5 February 2018
Nauru is a country
in Micronesia, northeast of Australia. The smallest independent country, which
is so tiny that you need less than an hour to drive around it. Control of Nauru
passed from Germany to Australia to Japan before the country declared its
independence in 1968. Nauru has a fascinating background. It has been told in
1980, the little island was considered one of the wealthiest nation on the
planet (Gordon). But in 2017, BusinessTech listed Nauru as one of the 5 poorest
country in the World (Gordon).
Believe it or not, Nauru became wealthy in the 1980s by
selling fossilized bird excrement. Local seagull population would use the
little country as a bathroom stop (Gordon). After the years pass, the seagull’s
excrement hardened, and it left the land rich with phosphates, which companies
use to produce fertilizer and other merchandises. In 1975, the country earned
equivalent of $2.5 billion!
Nauru’s climate is tropical. During the daytime,
temperature is in the lows of 80s F. Rainfall averaging 80inchs annually, which
droughts do occur. There are no rivers or streams located in Nauru (Foster,
Kiste). The only locally available water is collected from roof catchment
systems, and water is imported as weight on ships returning to Nauru for loads
of phosphate. The roof catchment systems channel rainwater that falls onto a
roof into storage through a system of gutters and pipes. For food, subsistence
crops consist mainly of coconut palms, bananas, pineapple, and some vegetables.
But as time pass, the continuous phosphate mining left the island unsuitable for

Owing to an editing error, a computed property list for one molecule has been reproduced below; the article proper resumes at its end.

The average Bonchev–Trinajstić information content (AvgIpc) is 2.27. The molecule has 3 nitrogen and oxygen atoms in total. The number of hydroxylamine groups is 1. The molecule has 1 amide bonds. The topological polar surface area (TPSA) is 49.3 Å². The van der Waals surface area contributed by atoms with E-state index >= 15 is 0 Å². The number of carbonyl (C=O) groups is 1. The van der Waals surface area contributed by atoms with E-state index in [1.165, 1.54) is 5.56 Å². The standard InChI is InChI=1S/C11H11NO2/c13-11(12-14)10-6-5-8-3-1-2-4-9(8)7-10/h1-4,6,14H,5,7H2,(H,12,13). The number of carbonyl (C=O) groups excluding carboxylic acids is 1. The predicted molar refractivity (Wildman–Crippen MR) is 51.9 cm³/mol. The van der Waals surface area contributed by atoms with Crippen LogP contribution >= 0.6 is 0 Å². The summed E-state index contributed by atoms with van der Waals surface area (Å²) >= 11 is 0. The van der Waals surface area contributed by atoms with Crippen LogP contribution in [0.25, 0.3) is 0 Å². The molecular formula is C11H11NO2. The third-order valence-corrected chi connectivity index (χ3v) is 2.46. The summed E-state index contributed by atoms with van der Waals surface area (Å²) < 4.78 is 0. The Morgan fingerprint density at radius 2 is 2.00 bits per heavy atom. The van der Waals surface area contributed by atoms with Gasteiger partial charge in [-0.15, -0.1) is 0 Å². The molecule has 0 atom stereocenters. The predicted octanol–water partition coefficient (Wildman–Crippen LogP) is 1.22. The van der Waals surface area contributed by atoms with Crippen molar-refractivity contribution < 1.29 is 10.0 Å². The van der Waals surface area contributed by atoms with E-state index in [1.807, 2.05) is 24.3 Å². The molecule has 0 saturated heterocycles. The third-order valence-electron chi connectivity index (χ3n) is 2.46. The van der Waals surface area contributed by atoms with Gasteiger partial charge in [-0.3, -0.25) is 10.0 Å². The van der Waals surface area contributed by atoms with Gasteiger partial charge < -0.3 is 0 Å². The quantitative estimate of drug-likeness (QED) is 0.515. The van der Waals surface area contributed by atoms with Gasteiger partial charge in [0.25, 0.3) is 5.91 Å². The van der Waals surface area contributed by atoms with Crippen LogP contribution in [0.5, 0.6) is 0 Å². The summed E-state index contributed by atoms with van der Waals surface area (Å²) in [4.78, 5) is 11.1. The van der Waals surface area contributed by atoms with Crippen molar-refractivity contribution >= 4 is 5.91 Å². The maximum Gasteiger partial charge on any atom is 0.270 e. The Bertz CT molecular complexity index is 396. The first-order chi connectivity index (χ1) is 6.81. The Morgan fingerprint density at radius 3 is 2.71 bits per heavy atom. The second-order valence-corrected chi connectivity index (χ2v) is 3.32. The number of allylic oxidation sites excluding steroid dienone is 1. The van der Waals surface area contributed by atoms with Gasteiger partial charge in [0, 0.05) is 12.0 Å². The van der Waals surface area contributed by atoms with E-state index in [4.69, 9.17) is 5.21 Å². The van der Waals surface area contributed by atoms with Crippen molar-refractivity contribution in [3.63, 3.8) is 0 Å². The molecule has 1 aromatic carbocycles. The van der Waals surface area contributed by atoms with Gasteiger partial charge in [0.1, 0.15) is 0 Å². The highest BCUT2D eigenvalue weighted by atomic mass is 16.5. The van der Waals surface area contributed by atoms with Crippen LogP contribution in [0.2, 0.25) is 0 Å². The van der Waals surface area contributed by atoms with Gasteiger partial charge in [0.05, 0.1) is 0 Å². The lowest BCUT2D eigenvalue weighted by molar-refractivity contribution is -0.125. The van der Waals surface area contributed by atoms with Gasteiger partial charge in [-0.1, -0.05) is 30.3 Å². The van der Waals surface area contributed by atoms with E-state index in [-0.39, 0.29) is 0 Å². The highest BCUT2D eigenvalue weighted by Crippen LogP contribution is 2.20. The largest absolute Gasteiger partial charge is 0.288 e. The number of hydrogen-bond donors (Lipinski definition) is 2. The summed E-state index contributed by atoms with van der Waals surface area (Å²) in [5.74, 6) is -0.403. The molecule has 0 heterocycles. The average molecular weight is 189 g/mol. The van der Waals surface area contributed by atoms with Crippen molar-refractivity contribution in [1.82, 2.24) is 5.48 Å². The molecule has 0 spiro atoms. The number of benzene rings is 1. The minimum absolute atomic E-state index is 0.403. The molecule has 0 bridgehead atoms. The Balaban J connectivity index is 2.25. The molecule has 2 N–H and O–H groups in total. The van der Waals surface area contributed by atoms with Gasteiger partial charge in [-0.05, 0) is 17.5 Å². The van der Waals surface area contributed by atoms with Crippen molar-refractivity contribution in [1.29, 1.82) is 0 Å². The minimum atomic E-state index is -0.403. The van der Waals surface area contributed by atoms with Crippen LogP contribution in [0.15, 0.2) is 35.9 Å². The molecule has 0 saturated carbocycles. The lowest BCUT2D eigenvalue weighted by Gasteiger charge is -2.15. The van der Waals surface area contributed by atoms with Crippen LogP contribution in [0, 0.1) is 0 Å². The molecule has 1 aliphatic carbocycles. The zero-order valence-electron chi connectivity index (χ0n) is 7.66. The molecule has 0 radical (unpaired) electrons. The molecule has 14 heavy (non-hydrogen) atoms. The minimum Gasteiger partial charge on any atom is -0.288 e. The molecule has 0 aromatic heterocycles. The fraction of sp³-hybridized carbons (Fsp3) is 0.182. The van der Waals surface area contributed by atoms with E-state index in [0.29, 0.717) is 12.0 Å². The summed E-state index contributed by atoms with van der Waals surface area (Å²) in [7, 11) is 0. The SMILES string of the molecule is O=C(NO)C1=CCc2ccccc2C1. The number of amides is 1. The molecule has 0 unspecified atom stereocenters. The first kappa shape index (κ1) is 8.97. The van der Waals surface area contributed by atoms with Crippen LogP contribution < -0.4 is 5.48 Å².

farming, so inhabitants consume only imported food, which usually came in a can.
There was an absence of mammals until rats, cats, dogs, and pigs were imported.
The people of Nauru are indigenous Nauruan. There are
small numbers of Gilbertese, Australians, New Zealanders, Chinese, and
Tuvaluans. Nauruan is the national language. English is widely spoken. Nauru is
considered one of the most Westernized countries in the South Pacific. The
first Protestant arrived in 1899 and no more than half the total population of
Nauruan are Christians. One-third is Roman Catholic. Nauru is uncrowded-its
population is just over 10,000. High
levels of type 2 diabetes and kidney and heart disease are significant health
challenges for the population of Nauru.
Basic services in education and health are provided free
to all citizens, though services have been reduced because of the country’s
changing economic fortunes. There is no government social security system.
Education is between ages 6 and 16.
The government provides several kindergartens and elementary and
secondary schools. The Roman Catholic mission has its own school system at the
same three levels. But mostly, students have gone abroad, mainly to Australia,
for higher education.
Nauru had refugees’ camps, but in 2007, the camp shut down
due to overcrowding and a lack available water sources. Australia spent
billions redeveloping the camps. The facility reopened in 2012, but included
new rules. The refugees were not allowed to leave the camps, work, or mingle
with local community. They were not allowed to travel anywhere, which cause the
lack of freedom and caused many of the detainees to become depressed and
suicidal. The Australian and Nauruan governments have kept the injustices
perpetrated against these refugees quiet by limiting access to the island. They
had unsanitary rules such as taking pictures inside the detention center is
forbidden. No carrying a smart phone with a camera. It got even worst when
Australia passed the Australian Border Force Act, which speaking out about the
conditions inside the camps will sentence to two-year in prison. But as time
passed by, word got out. There were over 2,000 leaked incident reports from Nauru’s
detention center in an effort to provide photograph into the way these processing
centers treat detainees. As most people
can see as one of the littlest wealthiest country is now a dumpster.